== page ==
Today is International Talk Like a Pirate Day, which is my favorite of the bizarre holidays. Like many things in my life, I tend to throw myself into the celebration. After telling Robby's teacher about the holiday, she decided to create a themed day for the kids. Scavenger hunts during reading, learning about oceans and land forms by sailing through the Seven Seas, and singing sea chanteys are just part of the adventures that are planned for today. Of course no piratical adventure would be complete until you devour a cupcake or two!
Yesterday after dropping Robby at school, I drove to the store to order pirate cupcakes. Because of the issues with phantom pain that I've been having, walking has not been without difficulty. I decided to utilize my handicapped plaque, positioning myself right in front of the main door. I parked the car, hung the tag and headed towards the bakery.
Before I even entered the store I was stopped by an irate, and somewhat arrogant, customer who began to berate me for abusing the parking pass. "You should be ashamed of yourself. Those spaces are reserved with people with disabilities, not for you." She turned away before I had a chance to respond, but I heard her mumble, "Some people are so f*cking lazy."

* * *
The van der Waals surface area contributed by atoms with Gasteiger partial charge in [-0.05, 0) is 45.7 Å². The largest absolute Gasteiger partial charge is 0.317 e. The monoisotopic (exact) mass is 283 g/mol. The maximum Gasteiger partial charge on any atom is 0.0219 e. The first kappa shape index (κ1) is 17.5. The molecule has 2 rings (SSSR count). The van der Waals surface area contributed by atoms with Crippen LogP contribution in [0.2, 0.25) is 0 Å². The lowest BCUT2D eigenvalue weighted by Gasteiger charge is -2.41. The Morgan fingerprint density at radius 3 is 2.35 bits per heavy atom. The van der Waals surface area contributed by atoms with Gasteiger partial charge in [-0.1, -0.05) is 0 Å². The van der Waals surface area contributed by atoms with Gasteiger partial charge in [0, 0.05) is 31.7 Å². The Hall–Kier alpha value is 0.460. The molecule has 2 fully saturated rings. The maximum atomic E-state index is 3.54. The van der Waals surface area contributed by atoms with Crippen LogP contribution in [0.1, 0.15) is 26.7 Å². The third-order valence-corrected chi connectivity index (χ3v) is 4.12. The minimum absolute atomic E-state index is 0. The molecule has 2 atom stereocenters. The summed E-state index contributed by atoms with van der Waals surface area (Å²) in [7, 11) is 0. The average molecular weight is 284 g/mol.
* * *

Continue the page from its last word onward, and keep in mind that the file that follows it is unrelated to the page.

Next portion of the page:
Although I typically avoid confrontation, my anger compelled me to respond. I walked in front of her, glared in her eyes and said, "I'm not lazy. I'm an amputee." I then pulled up the leg on my jeans to expose my prosthesis. I wanted to say more but I censured myself. After all, my reminding her that she is simply a judgmental b*tch would probably only make me look bad.
She quickly apologized, justifying her comments because she couldn't tell that I had an amputation. She even complimented my walking (although her opinion remains of no value to me). "I'm so tired of people abusing those spaces. It's good to know that you weren't one of those people."
I was going to question who made her the handicapped parking police, but I knew that engaging in a debate would be fruitless. Instead I just turned around and kept walking. I left the store after ordering the cutest pirate cake ever, yet felt deflated by my encounter in the parking lot.
I've come to the conclusion that we live in a highly judgmental society. People make assumptions about others, like this lady in the parking lot, and feel entitled to interfere. I understand the frustrations of handicapped parking abuse. As somebody who utilizes that courtesy, I have experienced the aggravation of having the spots filled. It is important to remember that many disabilities are invisible. Just because you can't put your finger on what's wrong when you play the "guess the disability game" doesn't mean that the individual is not legitimately using the spaces. This world would be a lot better if there was more accepting and less judging!
I'm looking forward to spending the afternoon in Robby's class, getting to know the students and having a scallywagging good time. As far as I'm concerned, the lady from the store can walk the plank!